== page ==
There’s been some confusion lately about whether new shared short codes are being approved by the wireless carriers for industry specific messaging. Before we answer this question, lets go back in history to figure out how we arrived here today.
AT&T Shared Short Code History
On 10/17/2018, AT&T released a new code of conduct titled, Code of Conduct – AT&T Short Code SMS / MMS, and in it they state the following about shared short codes.
Effective immediately no new shared short codes should be onboarded. The use of a single 10-digit long or short code to be “sub–aggregated” in a manner that allows multiple parties control of content and/or receiving phone numbers is prohibited.
Their statement about shared short codes obviously resulted in a lot of people having a lot of questions. Those questions were compiled and then answered in a new document titled, FAQ for AT&T Short Code SMS / MMS Code of Conduct. This is where the whole confusion about shared short codes for industry specific messaging came from. In the FAQ document, it answers the following questions specifically about shared short codes.
What constitutes a shared short code?
Shared, as intended in the policy, is fundamentally a short code that acts as a sub aggregator or reseller. Typically, there are many message senders on that code and message content varies widely.
Shared codes that are acceptable are codes where there is a Single Message Sender and message content is within the same vertical – message content is consistent.
If a customer sends restaurant coupon alerts but for different restaurants is that considered “shared” short code?
No–not if there is a single message sender and the campaign content is consistent with restaurant coupons.
Shared Short Code Mistake
Many SMS marketing software providers took the above to mean that they could continue to offer shared short codes, they just had to put all restaurants on one short code, all retailers on another, etc. Unfortunately, this is not a correct interpretation of AT&T’s new shared short code policy.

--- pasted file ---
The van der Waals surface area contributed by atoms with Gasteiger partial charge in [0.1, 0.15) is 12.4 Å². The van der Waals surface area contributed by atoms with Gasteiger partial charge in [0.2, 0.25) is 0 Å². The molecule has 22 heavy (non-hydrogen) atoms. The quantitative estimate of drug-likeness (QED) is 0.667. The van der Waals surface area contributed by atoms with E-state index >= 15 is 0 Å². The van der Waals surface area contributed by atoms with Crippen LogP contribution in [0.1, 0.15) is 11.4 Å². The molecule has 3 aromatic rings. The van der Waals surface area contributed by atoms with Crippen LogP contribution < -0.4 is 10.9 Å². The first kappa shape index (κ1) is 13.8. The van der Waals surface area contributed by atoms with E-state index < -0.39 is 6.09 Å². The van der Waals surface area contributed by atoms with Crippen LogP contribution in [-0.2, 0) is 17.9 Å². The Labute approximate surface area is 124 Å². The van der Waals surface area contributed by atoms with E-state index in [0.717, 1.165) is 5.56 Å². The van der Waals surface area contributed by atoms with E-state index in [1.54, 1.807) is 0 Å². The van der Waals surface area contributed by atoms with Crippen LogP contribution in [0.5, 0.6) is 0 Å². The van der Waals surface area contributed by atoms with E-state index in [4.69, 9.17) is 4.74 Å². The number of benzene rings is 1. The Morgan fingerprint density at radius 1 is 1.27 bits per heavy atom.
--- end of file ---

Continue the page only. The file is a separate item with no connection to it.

What AT&T was trying to convey was that if a business wanted to run an SMS marketing campaign on a single short code, where that business was in the business of sending out restaurant deals from different restaurants, that would still be allowed. A perfect real-life example of this would be our friends at TapOnIt.
With that service, consumers are signing up for local deals curated from TapOnIt. Their use 100% complies with the new shared short code policy, for the following two reasons.
- Does not allow multiple parties control of content. TapOnIt controls the entire messaging experience, curates what gets sent, when it gets sent, and how often it gets sent. Also, all the messages come from TapOnIt, not individual brands advertising with TapOnIt.
- Does not allow multiple parties to receive phone numbers. TapOnIt does not share their customer’s mobile phone numbers with any other businesses. Consumers are opting in for TapOnIt messaging, not to receive direct communications from other businesses using TapOnIt.
SMS Marketing Software Compliance
If an SMS marketing software platform (lets say bestsmsmarketing . com) wanted to offer a business (lets say Joe’s Pizza) the use of a shared short code, based on AT&T’s new shared short code policy, they’d have to make the following changes to their software platform.
- When a consumer opts-in, they’d have to opt-in to receive messages from the software platform – bestsmsmarketing . com, not the business – Joe’s Pizza.
- All SMS messages would have to be identified as coming bestsmsmarketing . com, not Joe’s Pizza.
- All of Joe’s Pizza’s customer’s phone numbers would be owned by bestsmsmarketing . com, and Joe’s Pizza would not have access to those phone numbers.
- Instead of Joe’s Pizza creating their own SMS message to send to customers, they’d have to give up complete control to bestsmsmarketing . com to generate the content of their messagesa and be in charge of clicking send.
As I’m pretty sure you’re aware by now, the above requirements would never work for Joe’s Pizza. Hence why a shared short code under AT&T’s new shared short code policy wouldn’t work either.
Dedicated Short Codes
The best way to run an SMS marketing campaign is for each short code to have a “Single Message Sender” (AT&T’s words not ours). To do this, you need a dedicated SMS short code. This means that each business has their own 5-6 digit short code number, and that business, and only that business, is permitted to use that phone number.